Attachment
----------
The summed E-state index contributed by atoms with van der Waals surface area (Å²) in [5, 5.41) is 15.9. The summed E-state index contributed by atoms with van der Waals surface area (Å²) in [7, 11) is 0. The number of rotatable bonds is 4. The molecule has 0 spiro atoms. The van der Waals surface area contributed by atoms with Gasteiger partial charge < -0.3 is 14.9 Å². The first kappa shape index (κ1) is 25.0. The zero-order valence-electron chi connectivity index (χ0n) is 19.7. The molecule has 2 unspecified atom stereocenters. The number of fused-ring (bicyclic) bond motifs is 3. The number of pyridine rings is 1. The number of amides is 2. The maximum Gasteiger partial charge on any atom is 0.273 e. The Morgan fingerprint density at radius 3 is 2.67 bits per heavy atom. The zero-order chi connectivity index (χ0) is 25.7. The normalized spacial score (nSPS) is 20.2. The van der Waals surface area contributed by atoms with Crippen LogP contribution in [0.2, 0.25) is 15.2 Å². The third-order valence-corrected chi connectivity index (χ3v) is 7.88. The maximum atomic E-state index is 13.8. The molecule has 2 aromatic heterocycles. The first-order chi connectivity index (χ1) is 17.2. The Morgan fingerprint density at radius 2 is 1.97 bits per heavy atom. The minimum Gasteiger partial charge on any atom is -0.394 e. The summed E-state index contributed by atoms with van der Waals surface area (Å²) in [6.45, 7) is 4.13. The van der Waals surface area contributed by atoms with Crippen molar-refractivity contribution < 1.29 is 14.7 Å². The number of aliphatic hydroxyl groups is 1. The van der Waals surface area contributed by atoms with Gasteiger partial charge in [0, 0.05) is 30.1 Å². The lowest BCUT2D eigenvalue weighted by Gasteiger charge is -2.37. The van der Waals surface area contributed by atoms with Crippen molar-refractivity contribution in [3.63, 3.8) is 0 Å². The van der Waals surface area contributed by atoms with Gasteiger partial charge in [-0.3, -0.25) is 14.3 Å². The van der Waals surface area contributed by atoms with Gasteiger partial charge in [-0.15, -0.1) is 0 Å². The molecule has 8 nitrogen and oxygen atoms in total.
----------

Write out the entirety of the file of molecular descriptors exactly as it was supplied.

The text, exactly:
The summed E-state index contributed by atoms with van der Waals surface area (Å²) in [5, 5.41) is 15.9. The summed E-state index contributed by atoms with van der Waals surface area (Å²) in [7, 11) is 0. The number of rotatable bonds is 4. The molecule has 0 spiro atoms. The van der Waals surface area contributed by atoms with Gasteiger partial charge < -0.3 is 14.9 Å². The first kappa shape index (κ1) is 25.0. The zero-order valence-electron chi connectivity index (χ0n) is 19.7. The molecule has 2 unspecified atom stereocenters. The number of fused-ring (bicyclic) bond motifs is 3. The number of pyridine rings is 1. The number of amides is 2. The maximum Gasteiger partial charge on any atom is 0.273 e. The Morgan fingerprint density at radius 3 is 2.67 bits per heavy atom. The zero-order chi connectivity index (χ0) is 25.7. The normalized spacial score (nSPS) is 20.2. The van der Waals surface area contributed by atoms with Crippen LogP contribution in [0.2, 0.25) is 15.2 Å². The third-order valence-corrected chi connectivity index (χ3v) is 7.88. The maximum atomic E-state index is 13.8. The molecule has 2 aromatic heterocycles. The first-order chi connectivity index (χ1) is 17.2. The Morgan fingerprint density at radius 2 is 1.97 bits per heavy atom. The minimum Gasteiger partial charge on any atom is -0.394 e. The summed E-state index contributed by atoms with van der Waals surface area (Å²) in [6.45, 7) is 4.13. The van der Waals surface area contributed by atoms with Crippen molar-refractivity contribution < 1.29 is 14.7 Å². The number of aliphatic hydroxyl groups is 1. The van der Waals surface area contributed by atoms with Gasteiger partial charge in [0, 0.05) is 30.1 Å². The lowest BCUT2D eigenvalue weighted by Gasteiger charge is -2.37. The van der Waals surface area contributed by atoms with Crippen molar-refractivity contribution in [3.63, 3.8) is 0 Å². The van der Waals surface area contributed by atoms with Gasteiger partial charge in [-0.3, -0.25) is 14.3 Å². The van der Waals surface area contributed by atoms with Gasteiger partial charge in [-0.15, -0.1) is 0 Å². The molecule has 8 nitrogen and oxygen atoms in total.